HG: How would you say the concepts of guilt and redemption fit into Bloodstone?
Nate Kenyon: Theyíre a major part of the theme. Guilt and the thought of redemption drive Billy Smith to do what he does. In many ways Bloodstone is a quest novel, with Smith the flawed hero who is searching for redemption for what he did so many years ago. Heís driven by his own guilt, but heís also driven by an internal desire to do what is right. One of the central ideas that fascinated me while writing this book was what exactly makes people react in such different ways to adversity. Why will one man rise up above difficult circumstances, while another will allow himself to be dragged down and destroyed? I set this premise up in the novel, with Billy and Jeb Taylor as mirror images of each other. One is driven to fight through the most difficult circumstances to do what is right, while the other cannot. I leave it up to the reader to decide why.
HG: Who are your literary influences? What did you read, growing up?
Nate Kenyon: Iíd say King was my biggest influence, at least early on. But I read everything I could get my hands on as a childís mysteries, suspense, classics, horror, science fiction. I even read a few Danielle Steel and Sidney Sheldon novels that were lying around. I remember reading Clavellís King Rat in fifth or sixth grade. I think I read my first King around then too.
I still read everything I can. I think writers have to keep reading. It keeps the mindís mental connections going strong, and a love of the written word is essential.
HG: Do you watch horror movies? What's your favorite?
Nate Kenyon: Oh, sure. I love Silence of the Lambs, The Exorcist, Nightmare On Elm Street, Session 9, Jaws, The Shining, and lots of others. I donít know if I could rank them. I was a huge slasher flick fan in high school. I was always the one trying to convince my friends to go to that B-horror movie playing at the local theater. These days, I really like the strong, atmospheric horror that gets you with slow building suspense and creepy settings Session 9 is a great example of that.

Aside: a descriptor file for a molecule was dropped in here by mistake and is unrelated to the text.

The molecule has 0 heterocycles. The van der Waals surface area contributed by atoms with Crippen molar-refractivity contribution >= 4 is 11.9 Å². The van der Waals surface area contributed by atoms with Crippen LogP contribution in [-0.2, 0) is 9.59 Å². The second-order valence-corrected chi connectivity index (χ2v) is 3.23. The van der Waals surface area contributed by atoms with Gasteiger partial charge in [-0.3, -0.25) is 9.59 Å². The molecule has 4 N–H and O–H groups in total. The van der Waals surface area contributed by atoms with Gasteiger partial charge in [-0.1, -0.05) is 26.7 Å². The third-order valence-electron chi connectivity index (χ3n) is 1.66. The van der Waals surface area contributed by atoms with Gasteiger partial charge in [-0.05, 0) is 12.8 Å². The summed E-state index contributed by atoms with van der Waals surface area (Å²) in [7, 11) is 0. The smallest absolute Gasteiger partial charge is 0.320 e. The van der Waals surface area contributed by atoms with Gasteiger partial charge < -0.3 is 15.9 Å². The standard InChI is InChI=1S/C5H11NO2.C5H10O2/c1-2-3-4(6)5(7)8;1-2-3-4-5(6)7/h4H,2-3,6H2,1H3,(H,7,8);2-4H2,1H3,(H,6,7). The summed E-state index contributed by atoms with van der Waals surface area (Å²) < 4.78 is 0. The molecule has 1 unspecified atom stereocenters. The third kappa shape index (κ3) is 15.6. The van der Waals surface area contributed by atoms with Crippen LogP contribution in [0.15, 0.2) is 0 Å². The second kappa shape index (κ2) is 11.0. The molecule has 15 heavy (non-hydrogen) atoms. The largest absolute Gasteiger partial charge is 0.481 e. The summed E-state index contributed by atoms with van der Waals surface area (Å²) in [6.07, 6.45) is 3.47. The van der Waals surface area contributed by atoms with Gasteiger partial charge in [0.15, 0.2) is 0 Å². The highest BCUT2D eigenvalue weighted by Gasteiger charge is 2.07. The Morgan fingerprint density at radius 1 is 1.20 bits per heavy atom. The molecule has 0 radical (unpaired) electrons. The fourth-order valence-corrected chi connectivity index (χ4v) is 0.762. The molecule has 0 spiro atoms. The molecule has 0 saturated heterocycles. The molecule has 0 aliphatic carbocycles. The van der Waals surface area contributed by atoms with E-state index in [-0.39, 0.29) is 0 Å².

HG: You have a robust websiteĖwww.natekenyon.com. How has the Internet helped your writing career?
Nate Kenyon: Itís been a HUGE help to me. I was trying hard to break through for several years after college, back in the early Ď90s, and I really got burned out from all of that and left the genre for a while. When I started getting back into it last year and landed the contract for Bloodstone, I was amazed at the vibrant, thriving online community that had sprouted up while I was gone. Itís so much easier these days to make connections through the web. Itís opened up all sorts of new ways to promote my work message boards, online communities like MySpace, and of course my website. And the friendships Iíve made are wonderful. Iím a very big believer in the power of technology to transform the way we all work and live. I think weíre only at the beginning of a revolution.
HG: Do you plan on writing a sequel to Bloodstone?
Nate Kenyon: Up until about a month ago, I would have said no. A lot of things that happen in the book donít seem to lend themselves very well to a sequel. But an idea did come to mind recently, and I think itís a pretty good one. Iím shopping a novel called The Reach around right now, and Iíve started another new one, but I might just dive into a sequel if people seem to want it, and if I get inspired by the story.
HG: Any last words?
Nate Kenyon: Iíd just like to say thank you for this interview, and thanks to everyone who has supported me and the novel so far. Iím amazed and humbled by the reaction Iíve received. The first draft of Bloodstone was written nearly eight years ago now, and Iíve changed a lot as a writer and a person since then. But Iím happy that the novel has seemed to touch a lot of people, and that so many are willing to take a chance on a relatively new writer. Anyone whoíd like to get in touch can reach me through my website. Iím always happy to talk to readers! X